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Commentary & Analysis

Refining Packaging Cycle Time: The “Last Mile” Power of Digital

Packaging is one area of the printing industry where growth continues. But it is not without its challenges. Learn how leading packaging converters are leveraging digital technology to address time-to-market challenges and developing new revenue streams in this article sponsored by Highcon.

By Cary Sherburne
Published: July 21, 2015

This article is sponsored by Highcon.

Massachusetts-based packaging converter Boutwell Owens is not new to packaging innovation. In fact, the first packaging job the company undertook was the Victrola needle package around the turn of the century – that’s last century, not this one! Boutwell Owens is a privately held company that began as a newspaper printer. Today, Boutwell Owens has more than 200 employees in two locations. Founded in 1887, the company has only had six CEOs. Its current CEO, Ward McLaughlin, says, “We have always stayed on the bleeding edge and embraced technology. But the real difference between us and others is our people. Any of the manufacturers from whom we purchase equipment will tell you our people are outstanding, understand what their futures are, and are dedicated to pushing the limits with a goal of bringing better value to customers.”

In the spirit of embracing technology, Boutwell Owens was the first North American packaging converter to implement the Highcon Euclid, a fully digital cutting and creasing machine for converting paper, labels, folding carton and microflute. Why? McLaughlin explains, “The biggest attraction is that since it is all digital, there are no tooling costs. This means that we can replace time-consuming manual processes for prototypes and samples, as well as cost-effectively accommodate runs as short as one. This is truly revolutionary for our industry. We can now do the onesies and twosies as well as shorter production runs, prototyping, phase ins/phase outs, and presentations for customers. Since it is all digital, variable data is built in for etching and cutouts. The bottom line is that we can do things that everyone has always been told you couldn’t do.”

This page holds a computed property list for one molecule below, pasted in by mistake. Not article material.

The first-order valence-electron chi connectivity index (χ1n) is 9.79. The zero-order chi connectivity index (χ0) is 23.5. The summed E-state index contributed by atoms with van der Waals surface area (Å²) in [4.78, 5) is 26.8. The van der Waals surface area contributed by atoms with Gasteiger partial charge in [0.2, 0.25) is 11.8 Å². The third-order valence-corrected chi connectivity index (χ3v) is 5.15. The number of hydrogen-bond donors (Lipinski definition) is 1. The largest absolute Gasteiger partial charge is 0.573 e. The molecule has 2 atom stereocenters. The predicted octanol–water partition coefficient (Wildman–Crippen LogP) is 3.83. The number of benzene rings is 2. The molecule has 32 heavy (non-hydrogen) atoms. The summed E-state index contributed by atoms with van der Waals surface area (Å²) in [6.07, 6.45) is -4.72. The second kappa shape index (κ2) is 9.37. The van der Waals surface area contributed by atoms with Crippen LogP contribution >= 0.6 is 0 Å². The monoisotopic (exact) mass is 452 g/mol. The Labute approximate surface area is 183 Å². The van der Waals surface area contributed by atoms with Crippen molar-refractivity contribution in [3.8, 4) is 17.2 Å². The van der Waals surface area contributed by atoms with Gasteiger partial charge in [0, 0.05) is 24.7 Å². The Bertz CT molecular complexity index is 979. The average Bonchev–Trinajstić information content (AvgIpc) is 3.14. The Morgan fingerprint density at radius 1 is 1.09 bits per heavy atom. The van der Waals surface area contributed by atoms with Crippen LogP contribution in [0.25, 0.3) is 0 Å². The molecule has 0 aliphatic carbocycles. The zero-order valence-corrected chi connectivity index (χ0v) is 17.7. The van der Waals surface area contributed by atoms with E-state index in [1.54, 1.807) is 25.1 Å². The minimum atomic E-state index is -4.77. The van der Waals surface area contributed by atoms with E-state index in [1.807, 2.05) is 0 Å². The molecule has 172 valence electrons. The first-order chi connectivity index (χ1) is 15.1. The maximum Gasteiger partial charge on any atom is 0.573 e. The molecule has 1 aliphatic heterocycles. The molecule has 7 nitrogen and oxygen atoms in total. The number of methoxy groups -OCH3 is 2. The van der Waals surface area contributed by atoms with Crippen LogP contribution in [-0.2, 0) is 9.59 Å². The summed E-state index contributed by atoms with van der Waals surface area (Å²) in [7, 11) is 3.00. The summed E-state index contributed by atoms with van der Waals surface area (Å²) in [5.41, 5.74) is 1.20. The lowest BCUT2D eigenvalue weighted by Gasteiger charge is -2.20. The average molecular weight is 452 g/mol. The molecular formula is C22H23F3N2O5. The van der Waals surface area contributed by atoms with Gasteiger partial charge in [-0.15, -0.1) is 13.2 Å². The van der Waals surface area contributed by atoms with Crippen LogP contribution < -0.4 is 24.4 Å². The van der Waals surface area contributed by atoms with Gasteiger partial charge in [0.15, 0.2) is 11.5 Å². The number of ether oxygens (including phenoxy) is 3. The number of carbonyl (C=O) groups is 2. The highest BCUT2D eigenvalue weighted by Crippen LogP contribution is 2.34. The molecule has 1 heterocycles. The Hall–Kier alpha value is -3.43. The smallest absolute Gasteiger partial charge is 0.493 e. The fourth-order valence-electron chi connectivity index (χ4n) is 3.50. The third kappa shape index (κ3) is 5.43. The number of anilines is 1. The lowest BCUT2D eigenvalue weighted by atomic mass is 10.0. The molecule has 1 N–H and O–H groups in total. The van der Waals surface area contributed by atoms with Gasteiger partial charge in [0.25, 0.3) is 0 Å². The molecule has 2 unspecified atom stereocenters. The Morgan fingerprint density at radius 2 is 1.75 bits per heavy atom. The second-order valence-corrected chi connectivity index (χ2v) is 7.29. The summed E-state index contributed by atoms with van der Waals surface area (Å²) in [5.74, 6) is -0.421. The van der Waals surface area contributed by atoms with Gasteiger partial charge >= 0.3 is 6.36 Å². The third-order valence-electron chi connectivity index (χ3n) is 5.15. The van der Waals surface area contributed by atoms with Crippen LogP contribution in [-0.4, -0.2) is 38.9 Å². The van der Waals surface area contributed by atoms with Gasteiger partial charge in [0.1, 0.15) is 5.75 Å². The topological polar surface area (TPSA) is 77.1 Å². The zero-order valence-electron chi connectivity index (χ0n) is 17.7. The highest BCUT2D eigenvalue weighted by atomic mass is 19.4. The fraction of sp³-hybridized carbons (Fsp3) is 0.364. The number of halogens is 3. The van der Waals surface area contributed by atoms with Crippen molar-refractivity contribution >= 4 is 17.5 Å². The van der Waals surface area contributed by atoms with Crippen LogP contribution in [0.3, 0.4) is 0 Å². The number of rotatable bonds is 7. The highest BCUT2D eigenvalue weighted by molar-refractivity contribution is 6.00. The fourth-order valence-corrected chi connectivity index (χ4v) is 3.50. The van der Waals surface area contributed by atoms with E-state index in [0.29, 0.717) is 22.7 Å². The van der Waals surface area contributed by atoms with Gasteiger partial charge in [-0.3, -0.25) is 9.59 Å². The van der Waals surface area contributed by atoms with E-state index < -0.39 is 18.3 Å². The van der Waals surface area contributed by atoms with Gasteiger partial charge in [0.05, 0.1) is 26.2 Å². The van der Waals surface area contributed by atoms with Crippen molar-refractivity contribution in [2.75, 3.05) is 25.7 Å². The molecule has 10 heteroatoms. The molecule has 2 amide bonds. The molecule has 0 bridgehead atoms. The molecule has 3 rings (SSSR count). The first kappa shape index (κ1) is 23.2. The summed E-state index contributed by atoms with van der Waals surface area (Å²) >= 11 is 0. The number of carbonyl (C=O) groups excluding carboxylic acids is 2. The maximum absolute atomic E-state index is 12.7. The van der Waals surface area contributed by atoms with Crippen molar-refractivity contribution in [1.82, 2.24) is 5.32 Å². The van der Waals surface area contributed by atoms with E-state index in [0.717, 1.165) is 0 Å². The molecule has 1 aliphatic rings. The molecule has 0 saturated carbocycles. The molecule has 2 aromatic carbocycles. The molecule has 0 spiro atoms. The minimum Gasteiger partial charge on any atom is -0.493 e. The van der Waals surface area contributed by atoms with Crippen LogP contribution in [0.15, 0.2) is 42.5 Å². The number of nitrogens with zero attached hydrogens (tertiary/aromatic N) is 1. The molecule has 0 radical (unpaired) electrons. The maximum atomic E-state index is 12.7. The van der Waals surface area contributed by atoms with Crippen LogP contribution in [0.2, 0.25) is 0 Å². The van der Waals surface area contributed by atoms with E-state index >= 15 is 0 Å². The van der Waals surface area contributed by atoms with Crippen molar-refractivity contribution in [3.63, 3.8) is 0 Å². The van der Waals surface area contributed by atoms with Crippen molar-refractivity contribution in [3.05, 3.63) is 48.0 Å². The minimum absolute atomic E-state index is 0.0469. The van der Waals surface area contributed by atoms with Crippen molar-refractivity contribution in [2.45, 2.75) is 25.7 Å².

Boutwell-Owens used its Highcon Euclid digital cutter and creaser to produce this unusual self-promotional piece

Another innovator is UK-based Glossop Cartons, the first company in the world to install a Euclid. “We looked at the Euclid at drupa 2012,” says Jacky Sidebottom-Every, Sales Director. “You wouldn’t expect a modest company in the UK to be the first to buy that type of groundbreaking technology.” Glossop aggressively promoted the Euclid prior to its install so that work was waiting for it when it was ready to go in the summer of 2013. Now 10% of the company’s converting work is run through the Euclid, and that percentage will continue to grow.

For both companies, one of the biggest advantages of digital finishing is the ability to get involved with clients further upstream. Now concepts can be printed on target substrates, creased and die cut without expensive, time-consuming manual processes. Mock-ups look more realistic and are cost-effective, allowing brand owners and designers to experiment with more concepts without a huge dent in the wallet. Clients can also do customer presentations with production quality pieces. Boutwell Owens has invested in an HP Indigo 30000 digital folding carton press to address short run printing requirements, generating even more volume for the Euclid.

Glossop Cartons has invested in a Xeikon 3300 digital press to address its short run and personalized packaging offering.

For both companies, the sheet size was important. At 28" x 40", the Euclid can accommodate larger press sheets with board weights up to 24 point and microflute up to 47 point.